Do you find yourself waking often in the middle of the night gasping for breath? Are you chronically tired during the day and often fight to stay awake? Or has your partner told you that you snore loudly every night and often stop breathing in your sleep? At The Alaska Sleep Clinic we receive questions like these all the time. And like our patients, if you've answered yes to any of these questions, you could possibly be suffering from a medical condition known as Obstructive Sleep Apnea(OSA).
Unlike sleep disorders that are easier to diagnose and understand, central sleep apnea (CSA) can be baffling.
CSA patients might not snore, may be at their ideal weight, and may have not had a history of sleep disorders yet still find themselves with the condition characterized by pauses in breathing many times during the night.
Central sleep apnea is a neurological condition—in other words, the brain is not sending the correct signals to the respiratory system to keep breathing while the patient sleeps. Sometimes another medical condition causes CSA; sometimes, pain medication can lead to it; and sometimes, the apnea occurs for no known reason.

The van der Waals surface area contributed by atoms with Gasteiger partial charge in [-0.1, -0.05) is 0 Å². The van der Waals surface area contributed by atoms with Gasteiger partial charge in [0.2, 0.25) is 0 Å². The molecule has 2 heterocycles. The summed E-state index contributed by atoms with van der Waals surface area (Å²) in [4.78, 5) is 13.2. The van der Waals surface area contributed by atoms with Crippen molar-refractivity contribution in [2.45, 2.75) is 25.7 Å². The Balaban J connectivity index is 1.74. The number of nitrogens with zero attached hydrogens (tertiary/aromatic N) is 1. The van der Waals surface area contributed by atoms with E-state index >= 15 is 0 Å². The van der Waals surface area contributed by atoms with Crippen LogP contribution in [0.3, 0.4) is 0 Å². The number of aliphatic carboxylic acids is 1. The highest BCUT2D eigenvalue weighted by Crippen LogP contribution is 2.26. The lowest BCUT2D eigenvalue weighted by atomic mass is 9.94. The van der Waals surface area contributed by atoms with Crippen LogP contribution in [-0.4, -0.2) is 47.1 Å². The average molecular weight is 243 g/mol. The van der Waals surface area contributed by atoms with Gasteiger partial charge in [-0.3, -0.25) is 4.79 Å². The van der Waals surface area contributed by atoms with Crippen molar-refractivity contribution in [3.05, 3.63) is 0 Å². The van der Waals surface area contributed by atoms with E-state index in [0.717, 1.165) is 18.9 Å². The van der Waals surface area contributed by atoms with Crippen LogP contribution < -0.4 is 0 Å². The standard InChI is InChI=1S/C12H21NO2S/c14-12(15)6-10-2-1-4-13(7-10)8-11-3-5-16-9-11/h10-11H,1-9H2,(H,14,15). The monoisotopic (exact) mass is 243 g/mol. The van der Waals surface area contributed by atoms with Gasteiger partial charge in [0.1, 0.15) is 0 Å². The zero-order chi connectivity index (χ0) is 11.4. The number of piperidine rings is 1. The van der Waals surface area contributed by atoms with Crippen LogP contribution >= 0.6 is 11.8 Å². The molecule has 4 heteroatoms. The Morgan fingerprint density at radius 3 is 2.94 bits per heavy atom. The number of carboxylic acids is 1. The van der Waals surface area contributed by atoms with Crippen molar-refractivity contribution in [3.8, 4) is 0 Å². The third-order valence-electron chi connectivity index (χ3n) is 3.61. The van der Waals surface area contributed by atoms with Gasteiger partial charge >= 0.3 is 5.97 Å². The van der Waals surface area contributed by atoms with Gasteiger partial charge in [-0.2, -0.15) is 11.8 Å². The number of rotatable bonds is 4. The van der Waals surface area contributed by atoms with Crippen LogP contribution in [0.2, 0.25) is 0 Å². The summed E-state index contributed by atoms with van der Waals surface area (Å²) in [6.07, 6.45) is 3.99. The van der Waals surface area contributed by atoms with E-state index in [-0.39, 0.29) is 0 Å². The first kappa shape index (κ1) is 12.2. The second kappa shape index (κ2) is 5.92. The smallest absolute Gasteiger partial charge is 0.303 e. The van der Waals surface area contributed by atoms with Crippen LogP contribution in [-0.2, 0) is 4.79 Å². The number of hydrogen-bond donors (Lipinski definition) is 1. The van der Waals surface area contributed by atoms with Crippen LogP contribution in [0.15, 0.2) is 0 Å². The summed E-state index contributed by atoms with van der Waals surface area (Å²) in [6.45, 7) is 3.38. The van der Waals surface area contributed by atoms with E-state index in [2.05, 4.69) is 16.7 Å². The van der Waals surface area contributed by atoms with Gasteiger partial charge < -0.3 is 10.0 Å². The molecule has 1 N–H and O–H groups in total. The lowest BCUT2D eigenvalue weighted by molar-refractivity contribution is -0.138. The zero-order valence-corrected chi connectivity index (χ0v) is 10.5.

Whatever the cause, treatments are available for central sleep apnea. Here five of the most effective ways to help the CSA patient:
Phrenic nerve stimulation allows normal breathing to resume by stabilizing carbon dioxide, preventing apneic events and the subsequent period of rapid breathing.
Of course, the most effective treatment will vary from patient to patient, so discussing these options with a sleep specialist is crucial in determining how best to alleviate central sleep apnea.
My name is Harley and this is a true story. In fact, it is my personal journey into years of suffering, pain and anguish owing to an un-diagnosed condition called obstructive sleep apnea. Many years of incorrect diagnosis and treatment by a number of well-meaning doctors prevented me from getting the proper treatment for my condition.
As we know, OSA can be a deadly health disorder where during sleep your breathing stops periodically during the night. These lapses in breathing can occur for up to ten seconds or more and can happen hundreds of times a night.
OSA appears to be an aggravating factor in the following 5 ocular complications: